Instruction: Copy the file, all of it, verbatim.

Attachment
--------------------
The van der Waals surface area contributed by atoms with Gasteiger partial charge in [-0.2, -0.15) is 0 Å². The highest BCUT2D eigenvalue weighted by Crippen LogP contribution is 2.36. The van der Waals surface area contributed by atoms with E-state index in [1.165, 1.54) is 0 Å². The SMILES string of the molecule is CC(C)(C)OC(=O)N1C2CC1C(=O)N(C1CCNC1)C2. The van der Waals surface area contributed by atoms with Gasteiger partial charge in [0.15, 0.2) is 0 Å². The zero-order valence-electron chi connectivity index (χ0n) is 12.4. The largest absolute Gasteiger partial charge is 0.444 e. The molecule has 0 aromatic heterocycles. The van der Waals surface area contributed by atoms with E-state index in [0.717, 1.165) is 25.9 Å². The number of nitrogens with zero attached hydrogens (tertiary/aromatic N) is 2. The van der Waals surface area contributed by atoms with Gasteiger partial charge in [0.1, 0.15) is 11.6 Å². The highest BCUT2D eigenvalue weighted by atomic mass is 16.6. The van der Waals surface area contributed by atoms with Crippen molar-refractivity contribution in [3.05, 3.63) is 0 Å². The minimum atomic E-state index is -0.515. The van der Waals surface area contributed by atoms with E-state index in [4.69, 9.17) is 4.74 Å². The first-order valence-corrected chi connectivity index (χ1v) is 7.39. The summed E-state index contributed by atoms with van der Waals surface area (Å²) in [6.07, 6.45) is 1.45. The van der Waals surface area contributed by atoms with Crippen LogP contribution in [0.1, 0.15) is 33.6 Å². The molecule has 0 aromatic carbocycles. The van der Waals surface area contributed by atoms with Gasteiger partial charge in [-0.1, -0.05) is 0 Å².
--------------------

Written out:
The van der Waals surface area contributed by atoms with Gasteiger partial charge in [-0.2, -0.15) is 0 Å². The highest BCUT2D eigenvalue weighted by Crippen LogP contribution is 2.36. The van der Waals surface area contributed by atoms with E-state index in [1.165, 1.54) is 0 Å². The SMILES string of the molecule is CC(C)(C)OC(=O)N1C2CC1C(=O)N(C1CCNC1)C2. The van der Waals surface area contributed by atoms with Gasteiger partial charge in [0.15, 0.2) is 0 Å². The zero-order valence-electron chi connectivity index (χ0n) is 12.4. The largest absolute Gasteiger partial charge is 0.444 e. The molecule has 0 aromatic heterocycles. The van der Waals surface area contributed by atoms with E-state index in [0.717, 1.165) is 25.9 Å². The number of nitrogens with zero attached hydrogens (tertiary/aromatic N) is 2. The van der Waals surface area contributed by atoms with Gasteiger partial charge in [0.1, 0.15) is 11.6 Å². The highest BCUT2D eigenvalue weighted by atomic mass is 16.6. The van der Waals surface area contributed by atoms with Crippen molar-refractivity contribution in [3.05, 3.63) is 0 Å². The minimum atomic E-state index is -0.515. The van der Waals surface area contributed by atoms with E-state index in [4.69, 9.17) is 4.74 Å². The first-order valence-corrected chi connectivity index (χ1v) is 7.39. The summed E-state index contributed by atoms with van der Waals surface area (Å²) in [6.07, 6.45) is 1.45. The van der Waals surface area contributed by atoms with Crippen LogP contribution in [0.1, 0.15) is 33.6 Å². The molecule has 0 aromatic carbocycles. The van der Waals surface area contributed by atoms with Gasteiger partial charge in [-0.1, -0.05) is 0 Å².